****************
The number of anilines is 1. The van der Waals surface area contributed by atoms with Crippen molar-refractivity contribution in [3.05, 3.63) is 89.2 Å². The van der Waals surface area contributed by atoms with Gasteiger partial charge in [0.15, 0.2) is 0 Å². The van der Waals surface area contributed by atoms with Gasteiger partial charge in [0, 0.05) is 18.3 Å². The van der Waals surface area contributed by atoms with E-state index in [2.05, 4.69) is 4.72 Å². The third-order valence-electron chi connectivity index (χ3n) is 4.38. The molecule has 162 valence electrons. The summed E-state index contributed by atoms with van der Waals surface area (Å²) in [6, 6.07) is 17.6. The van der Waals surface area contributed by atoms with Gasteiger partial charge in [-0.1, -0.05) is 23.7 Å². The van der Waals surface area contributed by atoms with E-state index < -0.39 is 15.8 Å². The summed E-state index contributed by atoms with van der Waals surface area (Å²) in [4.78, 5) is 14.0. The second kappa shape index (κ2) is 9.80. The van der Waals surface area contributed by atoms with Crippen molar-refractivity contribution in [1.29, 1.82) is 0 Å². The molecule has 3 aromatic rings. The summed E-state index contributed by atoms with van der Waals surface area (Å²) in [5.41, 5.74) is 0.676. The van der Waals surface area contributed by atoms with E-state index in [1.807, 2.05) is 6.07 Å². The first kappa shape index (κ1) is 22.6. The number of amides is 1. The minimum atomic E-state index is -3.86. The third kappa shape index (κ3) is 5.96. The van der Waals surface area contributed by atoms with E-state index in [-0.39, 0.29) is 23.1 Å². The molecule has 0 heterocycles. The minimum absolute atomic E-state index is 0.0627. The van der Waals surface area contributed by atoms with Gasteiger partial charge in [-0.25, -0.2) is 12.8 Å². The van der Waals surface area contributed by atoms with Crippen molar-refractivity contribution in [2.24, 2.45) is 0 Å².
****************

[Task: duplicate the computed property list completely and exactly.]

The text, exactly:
The number of anilines is 1. The van der Waals surface area contributed by atoms with Crippen molar-refractivity contribution in [3.05, 3.63) is 89.2 Å². The van der Waals surface area contributed by atoms with Gasteiger partial charge in [0.15, 0.2) is 0 Å². The van der Waals surface area contributed by atoms with Gasteiger partial charge in [0, 0.05) is 18.3 Å². The van der Waals surface area contributed by atoms with E-state index in [2.05, 4.69) is 4.72 Å². The third-order valence-electron chi connectivity index (χ3n) is 4.38. The molecule has 162 valence electrons. The summed E-state index contributed by atoms with van der Waals surface area (Å²) in [6, 6.07) is 17.6. The van der Waals surface area contributed by atoms with Gasteiger partial charge in [-0.1, -0.05) is 23.7 Å². The van der Waals surface area contributed by atoms with E-state index < -0.39 is 15.8 Å². The summed E-state index contributed by atoms with van der Waals surface area (Å²) in [4.78, 5) is 14.0. The second kappa shape index (κ2) is 9.80. The van der Waals surface area contributed by atoms with Crippen molar-refractivity contribution in [1.29, 1.82) is 0 Å². The molecule has 3 aromatic rings. The summed E-state index contributed by atoms with van der Waals surface area (Å²) in [5.41, 5.74) is 0.676. The van der Waals surface area contributed by atoms with E-state index in [1.807, 2.05) is 6.07 Å². The first kappa shape index (κ1) is 22.6. The number of amides is 1. The minimum atomic E-state index is -3.86. The third kappa shape index (κ3) is 5.96. The van der Waals surface area contributed by atoms with E-state index in [-0.39, 0.29) is 23.1 Å². The molecule has 0 heterocycles. The minimum absolute atomic E-state index is 0.0627. The van der Waals surface area contributed by atoms with Gasteiger partial charge in [-0.25, -0.2) is 12.8 Å². The van der Waals surface area contributed by atoms with Crippen molar-refractivity contribution in [2.24, 2.45) is 0 Å².